Bengaluru: It seems it is the end of the road for Karnataka Chief Minister B. S. Yediyurappa (BSY) who is completing two years in office and is set to quit the office for a new incumbent. The High Command of the Bharatiya Janata Party (BJP) has prevailed upon him to vacate the post for a younger leader who could ensure the victory for the party in Assembly Election due in April 2023.
The party bigwigs are currently holding the cards close to the chest and no hint has been provided as to who would be the successor. It is after six months of persuasion that BSY has come round to the point that he should make a graceful exit. Straws were in the wind ever since his close confidante Shobha Krandlaje was inducted into the Union Cabinet a fortnight ago. It was a kind of a sop to BSY and a measure to assuage his ruffled feelings.
Yediyurappa’s age (he has crossed 78 years) has weighed heavily with the High Command to move him out of the office as the party wanted to stick to the 75 years of age for members to hold an executive post. While his exit is certain, it is not clear if he would be appointed the Governor of some State. As for himself, he is unlikely to be persuaded to take up the post of a Governor as he would like to stay close to the power centre in Bengaluru to ensure a better future for his sons, B.S. Vijeyendra, one of the vice presidents of the State unit of the Party and B.S. Raghavendra, who is Member of Lok Sabha from Shivamogga (earlier Shimoga), the home of the powerful ruling family of Karnataka.
Yediyurappa clung to the post for quite long and was unwilling to tolerate any talk of change of the guard in the State. He had made it plain to the High Command that his removal would cost the party dearly in the State as he was the tallest leader of the Lingayath community and had built the party from the scratch. However, his life’s ambition to complete a full term remains unfulfilled. He was on a shaky wicket when he began all the four terms and all of them ended abruptly.
Yediyurappa as Chief Minister of Karnataka
November 12, 2007 to November. 19, 2007 (Resigned after Janata Dal Secular quit the coalition with the BJP.
May 30, 2008 to July 31, 2011 (Resigned after he was chargesheeted in some cases and BJP High Command asked him to resign.)
May 17, 2018 to May 2019 (Only for two and half days. Resigned before facing the Assembly as it dawned upon him that he would not be able to cobble a majority in the House)
July 26, 2019 (Likely to quit within the next few days)).
Among the aspirants for the top post are C. T. Ravi, one of the national general secretaries of the BJP; Kageri Visveshwar, Speaker of the Assembly; B. L. Santosh, currently Organising Secretary at the centre; Pralhad Joshi, Minister for Parliamentary Affair in the Union Cabinet; Dr. Ashwathnarayan, Minister for IT and Higher Education; R. Ashok, Minister for Revenue; Murugesh Nirani, Minister for Mines and Geology; and, Basanagouda Patil Yatnal, leading dissident and known opponent of Yediyurappa.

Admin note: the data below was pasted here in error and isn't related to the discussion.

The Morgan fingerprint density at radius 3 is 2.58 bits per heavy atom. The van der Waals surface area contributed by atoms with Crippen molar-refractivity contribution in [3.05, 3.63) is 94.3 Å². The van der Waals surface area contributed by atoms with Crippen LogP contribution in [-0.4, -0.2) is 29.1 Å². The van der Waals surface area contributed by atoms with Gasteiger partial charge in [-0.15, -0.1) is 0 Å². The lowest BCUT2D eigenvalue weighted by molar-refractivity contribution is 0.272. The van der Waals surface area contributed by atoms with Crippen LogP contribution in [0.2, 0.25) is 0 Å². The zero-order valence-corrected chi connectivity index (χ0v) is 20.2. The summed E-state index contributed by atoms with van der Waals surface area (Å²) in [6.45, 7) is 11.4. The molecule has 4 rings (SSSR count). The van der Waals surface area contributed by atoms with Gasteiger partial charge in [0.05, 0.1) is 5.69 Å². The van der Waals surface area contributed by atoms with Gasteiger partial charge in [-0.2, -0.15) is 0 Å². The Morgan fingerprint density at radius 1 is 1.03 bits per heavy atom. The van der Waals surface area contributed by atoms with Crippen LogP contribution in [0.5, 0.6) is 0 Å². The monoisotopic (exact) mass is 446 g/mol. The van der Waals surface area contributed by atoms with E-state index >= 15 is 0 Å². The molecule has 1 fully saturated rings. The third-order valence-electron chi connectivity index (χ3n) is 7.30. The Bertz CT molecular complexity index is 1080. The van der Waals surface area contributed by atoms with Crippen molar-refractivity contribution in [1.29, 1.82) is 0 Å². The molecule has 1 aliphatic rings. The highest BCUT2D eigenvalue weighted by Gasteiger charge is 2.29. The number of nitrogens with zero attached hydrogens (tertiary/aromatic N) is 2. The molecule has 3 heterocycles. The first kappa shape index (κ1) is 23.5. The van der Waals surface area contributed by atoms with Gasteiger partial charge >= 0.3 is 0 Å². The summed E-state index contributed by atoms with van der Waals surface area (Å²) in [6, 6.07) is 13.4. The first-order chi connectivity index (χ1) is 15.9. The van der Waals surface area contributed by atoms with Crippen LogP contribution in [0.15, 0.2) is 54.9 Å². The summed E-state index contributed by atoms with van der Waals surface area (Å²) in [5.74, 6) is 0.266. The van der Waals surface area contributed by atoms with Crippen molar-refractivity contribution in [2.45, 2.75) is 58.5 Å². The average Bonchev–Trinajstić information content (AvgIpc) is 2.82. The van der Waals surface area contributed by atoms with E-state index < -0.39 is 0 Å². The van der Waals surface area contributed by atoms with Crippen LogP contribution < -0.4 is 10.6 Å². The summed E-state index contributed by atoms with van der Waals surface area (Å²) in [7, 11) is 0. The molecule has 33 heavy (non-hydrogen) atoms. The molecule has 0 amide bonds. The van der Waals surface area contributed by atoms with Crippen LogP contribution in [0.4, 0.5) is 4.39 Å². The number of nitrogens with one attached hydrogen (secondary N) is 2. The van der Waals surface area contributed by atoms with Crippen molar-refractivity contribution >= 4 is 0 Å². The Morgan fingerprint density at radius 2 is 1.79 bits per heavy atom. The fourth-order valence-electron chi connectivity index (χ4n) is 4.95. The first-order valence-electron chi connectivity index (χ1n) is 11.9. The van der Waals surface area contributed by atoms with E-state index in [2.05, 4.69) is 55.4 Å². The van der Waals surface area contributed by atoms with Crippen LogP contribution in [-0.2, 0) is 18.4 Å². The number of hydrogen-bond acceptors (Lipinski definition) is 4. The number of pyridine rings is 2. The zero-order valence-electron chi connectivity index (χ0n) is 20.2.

Kageri, Pralhad and Santosh come from the Brahmin community which does not represent more than three percent of the State population. In the caste calculus of the State, Brahmins do not figure prominently. They may not be vote-catchers, but would have the backing of the RSS.
Ravi comes from the Vokkaliga community which has numerical dominance in the southern districts of Karnataka. Murugesh Nirani is sugar baron owning several sugar mills and a cement factory, all located in Bagalkot and surrounding areas. He comes from Panchamsali sect of the Lingayath community. The sect leaders have been demanding separate quota in State jobs for the members of the sect. He is considered close to Union Home Minister Amit Shah. Ashwathnarayan is a medical doctor by training and still does not have much clout within the party. R. Ashok has been a minister under all BJP Governments but has never been in the race for the top post. Yatnal is a known motormouth who spits fire and brimstone and known for his communally divisive statements and has been the leading tormentor of Yediyurappa. He too comes from Panchamsali sect of the Lingayaths.
The seers of the Lingayath community have told the BJP in no uncertain terms that any replacement of Yediyurappa will not be acceptable to them. Though the casteist interference has drawn flak from several quarters, it appears dislodging Yediyurappa will cause resentment within the community, which may gain ferocity against the party if the new incumbent is not chosen from the Lingayaths who rule the roost in the State’s bureaucracy, media, academia, cooperatives and several other sectors that provide the underpinnings to the caste power structure.
For the present, it seems the BJP has tackled the first hurdle in the obstacle race with great finesse by persuading Yediyurappa to vacate the seat for a younger face. The major question it faces is how to maintain balance among competing caste lobbies. It also remains to be seen if the person stepping into Yediyurappa’s shoes would command the confidence of those who defected from the Congress in July 2019 and entered the Assembly by winning byelections in December that year. Loyalists are sure to raise a storm if they are again offered the cozy berths in the cabinet at the cost of old loyalists.
M A Siraj is Bengaluru based seasoned writer and journalist.